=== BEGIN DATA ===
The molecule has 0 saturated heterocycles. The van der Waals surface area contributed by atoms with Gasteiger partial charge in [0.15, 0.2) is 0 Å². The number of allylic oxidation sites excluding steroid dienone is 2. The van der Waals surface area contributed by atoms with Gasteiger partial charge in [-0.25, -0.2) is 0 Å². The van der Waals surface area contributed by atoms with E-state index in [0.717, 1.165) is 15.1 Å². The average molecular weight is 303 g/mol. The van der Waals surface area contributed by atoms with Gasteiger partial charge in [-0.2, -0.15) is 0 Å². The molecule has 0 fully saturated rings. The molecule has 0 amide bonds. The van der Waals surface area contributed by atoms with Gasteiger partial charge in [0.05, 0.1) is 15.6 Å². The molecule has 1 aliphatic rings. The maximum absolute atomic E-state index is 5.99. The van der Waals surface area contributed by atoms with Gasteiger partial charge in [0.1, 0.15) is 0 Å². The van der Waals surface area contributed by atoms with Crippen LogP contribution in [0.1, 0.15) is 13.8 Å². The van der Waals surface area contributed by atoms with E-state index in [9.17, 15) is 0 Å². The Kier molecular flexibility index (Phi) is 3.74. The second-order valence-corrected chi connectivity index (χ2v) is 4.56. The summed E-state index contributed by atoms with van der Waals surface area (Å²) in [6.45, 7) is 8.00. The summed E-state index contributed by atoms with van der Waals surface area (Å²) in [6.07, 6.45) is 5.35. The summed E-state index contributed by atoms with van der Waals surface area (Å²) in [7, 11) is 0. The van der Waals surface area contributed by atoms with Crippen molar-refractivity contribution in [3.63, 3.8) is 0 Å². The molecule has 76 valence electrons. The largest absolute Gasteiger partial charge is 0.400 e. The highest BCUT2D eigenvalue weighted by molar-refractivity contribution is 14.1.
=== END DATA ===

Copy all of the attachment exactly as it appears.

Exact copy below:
The molecule has 0 saturated heterocycles. The van der Waals surface area contributed by atoms with Gasteiger partial charge in [0.15, 0.2) is 0 Å². The number of allylic oxidation sites excluding steroid dienone is 2. The van der Waals surface area contributed by atoms with Gasteiger partial charge in [-0.25, -0.2) is 0 Å². The van der Waals surface area contributed by atoms with E-state index in [0.717, 1.165) is 15.1 Å². The average molecular weight is 303 g/mol. The van der Waals surface area contributed by atoms with Gasteiger partial charge in [-0.2, -0.15) is 0 Å². The molecule has 0 fully saturated rings. The molecule has 0 amide bonds. The van der Waals surface area contributed by atoms with Gasteiger partial charge in [0.05, 0.1) is 15.6 Å². The molecule has 1 aliphatic rings. The maximum absolute atomic E-state index is 5.99. The van der Waals surface area contributed by atoms with Gasteiger partial charge in [0.1, 0.15) is 0 Å². The van der Waals surface area contributed by atoms with Crippen LogP contribution in [0.1, 0.15) is 13.8 Å². The van der Waals surface area contributed by atoms with E-state index in [9.17, 15) is 0 Å². The Kier molecular flexibility index (Phi) is 3.74. The second-order valence-corrected chi connectivity index (χ2v) is 4.56. The summed E-state index contributed by atoms with van der Waals surface area (Å²) in [6.45, 7) is 8.00. The summed E-state index contributed by atoms with van der Waals surface area (Å²) in [6.07, 6.45) is 5.35. The summed E-state index contributed by atoms with van der Waals surface area (Å²) in [7, 11) is 0. The van der Waals surface area contributed by atoms with Crippen molar-refractivity contribution in [3.63, 3.8) is 0 Å². The molecule has 76 valence electrons. The largest absolute Gasteiger partial charge is 0.400 e. The highest BCUT2D eigenvalue weighted by molar-refractivity contribution is 14.1.